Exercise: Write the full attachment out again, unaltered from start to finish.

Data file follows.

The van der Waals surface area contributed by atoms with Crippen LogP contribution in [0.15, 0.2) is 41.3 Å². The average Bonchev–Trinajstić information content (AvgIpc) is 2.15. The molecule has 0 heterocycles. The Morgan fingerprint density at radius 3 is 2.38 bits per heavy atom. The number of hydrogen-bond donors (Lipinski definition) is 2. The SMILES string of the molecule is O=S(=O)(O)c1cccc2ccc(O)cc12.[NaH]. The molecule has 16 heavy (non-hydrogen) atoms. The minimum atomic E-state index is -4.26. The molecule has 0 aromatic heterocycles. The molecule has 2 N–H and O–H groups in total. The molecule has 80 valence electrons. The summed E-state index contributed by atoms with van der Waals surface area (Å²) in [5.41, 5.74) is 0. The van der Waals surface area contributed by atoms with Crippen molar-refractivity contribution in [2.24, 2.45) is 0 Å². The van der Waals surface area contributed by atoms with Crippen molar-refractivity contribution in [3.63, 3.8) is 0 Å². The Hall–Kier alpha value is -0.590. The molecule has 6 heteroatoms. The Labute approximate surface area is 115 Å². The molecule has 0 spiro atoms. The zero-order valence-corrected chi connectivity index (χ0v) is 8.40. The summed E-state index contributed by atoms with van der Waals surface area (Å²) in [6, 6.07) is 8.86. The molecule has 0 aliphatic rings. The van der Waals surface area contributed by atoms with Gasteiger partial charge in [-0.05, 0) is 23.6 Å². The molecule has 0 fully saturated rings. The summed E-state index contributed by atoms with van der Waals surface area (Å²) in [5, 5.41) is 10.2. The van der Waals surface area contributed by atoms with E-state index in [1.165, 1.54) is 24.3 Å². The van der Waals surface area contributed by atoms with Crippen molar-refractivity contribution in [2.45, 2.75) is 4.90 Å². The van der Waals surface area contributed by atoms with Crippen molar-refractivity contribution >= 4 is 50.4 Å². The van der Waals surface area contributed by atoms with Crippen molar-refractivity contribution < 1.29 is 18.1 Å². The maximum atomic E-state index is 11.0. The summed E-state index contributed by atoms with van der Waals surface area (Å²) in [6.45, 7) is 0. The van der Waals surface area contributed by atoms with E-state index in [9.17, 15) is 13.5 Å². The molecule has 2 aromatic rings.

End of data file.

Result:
The van der Waals surface area contributed by atoms with Crippen LogP contribution in [0.15, 0.2) is 41.3 Å². The average Bonchev–Trinajstić information content (AvgIpc) is 2.15. The molecule has 0 heterocycles. The Morgan fingerprint density at radius 3 is 2.38 bits per heavy atom. The number of hydrogen-bond donors (Lipinski definition) is 2. The SMILES string of the molecule is O=S(=O)(O)c1cccc2ccc(O)cc12.[NaH]. The molecule has 16 heavy (non-hydrogen) atoms. The minimum atomic E-state index is -4.26. The molecule has 0 aromatic heterocycles. The molecule has 2 N–H and O–H groups in total. The molecule has 80 valence electrons. The summed E-state index contributed by atoms with van der Waals surface area (Å²) in [5.41, 5.74) is 0. The van der Waals surface area contributed by atoms with Crippen molar-refractivity contribution in [2.24, 2.45) is 0 Å². The van der Waals surface area contributed by atoms with Crippen molar-refractivity contribution in [3.63, 3.8) is 0 Å². The Hall–Kier alpha value is -0.590. The molecule has 6 heteroatoms. The Labute approximate surface area is 115 Å². The molecule has 0 spiro atoms. The zero-order valence-corrected chi connectivity index (χ0v) is 8.40. The summed E-state index contributed by atoms with van der Waals surface area (Å²) in [6, 6.07) is 8.86. The molecule has 0 aliphatic rings. The van der Waals surface area contributed by atoms with Gasteiger partial charge in [-0.05, 0) is 23.6 Å². The molecule has 0 fully saturated rings. The summed E-state index contributed by atoms with van der Waals surface area (Å²) in [5, 5.41) is 10.2. The van der Waals surface area contributed by atoms with E-state index in [1.165, 1.54) is 24.3 Å². The van der Waals surface area contributed by atoms with Crippen molar-refractivity contribution in [2.45, 2.75) is 4.90 Å². The van der Waals surface area contributed by atoms with Crippen molar-refractivity contribution >= 4 is 50.4 Å². The van der Waals surface area contributed by atoms with Crippen molar-refractivity contribution < 1.29 is 18.1 Å². The maximum atomic E-state index is 11.0. The summed E-state index contributed by atoms with van der Waals surface area (Å²) in [6.45, 7) is 0. The van der Waals surface area contributed by atoms with E-state index in [9.17, 15) is 13.5 Å². The molecule has 2 aromatic rings.